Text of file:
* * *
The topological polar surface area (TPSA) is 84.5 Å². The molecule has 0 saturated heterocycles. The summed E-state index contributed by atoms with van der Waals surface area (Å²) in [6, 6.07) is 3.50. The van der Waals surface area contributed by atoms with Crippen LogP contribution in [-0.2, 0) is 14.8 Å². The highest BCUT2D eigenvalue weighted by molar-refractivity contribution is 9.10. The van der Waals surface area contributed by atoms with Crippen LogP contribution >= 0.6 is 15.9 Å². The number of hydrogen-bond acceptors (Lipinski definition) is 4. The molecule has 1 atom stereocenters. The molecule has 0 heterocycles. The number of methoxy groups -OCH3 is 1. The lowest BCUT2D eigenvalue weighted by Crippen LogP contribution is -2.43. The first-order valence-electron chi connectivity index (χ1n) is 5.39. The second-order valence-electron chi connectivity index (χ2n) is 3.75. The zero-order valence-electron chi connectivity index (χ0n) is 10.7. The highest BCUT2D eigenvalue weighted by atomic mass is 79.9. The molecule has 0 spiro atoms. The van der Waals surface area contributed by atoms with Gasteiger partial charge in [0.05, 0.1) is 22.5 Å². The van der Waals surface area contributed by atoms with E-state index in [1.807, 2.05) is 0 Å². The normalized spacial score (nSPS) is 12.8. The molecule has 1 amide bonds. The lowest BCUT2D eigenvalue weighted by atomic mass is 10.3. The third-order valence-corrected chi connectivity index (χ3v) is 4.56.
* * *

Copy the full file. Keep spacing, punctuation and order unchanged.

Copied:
The topological polar surface area (TPSA) is 84.5 Å². The molecule has 0 saturated heterocycles. The summed E-state index contributed by atoms with van der Waals surface area (Å²) in [6, 6.07) is 3.50. The van der Waals surface area contributed by atoms with Crippen LogP contribution in [-0.2, 0) is 14.8 Å². The highest BCUT2D eigenvalue weighted by molar-refractivity contribution is 9.10. The van der Waals surface area contributed by atoms with Crippen LogP contribution >= 0.6 is 15.9 Å². The number of hydrogen-bond acceptors (Lipinski definition) is 4. The molecule has 1 atom stereocenters. The molecule has 0 heterocycles. The number of methoxy groups -OCH3 is 1. The lowest BCUT2D eigenvalue weighted by Crippen LogP contribution is -2.43. The first-order valence-electron chi connectivity index (χ1n) is 5.39. The second-order valence-electron chi connectivity index (χ2n) is 3.75. The zero-order valence-electron chi connectivity index (χ0n) is 10.7. The highest BCUT2D eigenvalue weighted by atomic mass is 79.9. The molecule has 0 spiro atoms. The van der Waals surface area contributed by atoms with Gasteiger partial charge in [0.05, 0.1) is 22.5 Å². The van der Waals surface area contributed by atoms with E-state index in [1.807, 2.05) is 0 Å². The normalized spacial score (nSPS) is 12.8. The molecule has 1 amide bonds. The lowest BCUT2D eigenvalue weighted by atomic mass is 10.3. The third-order valence-corrected chi connectivity index (χ3v) is 4.56.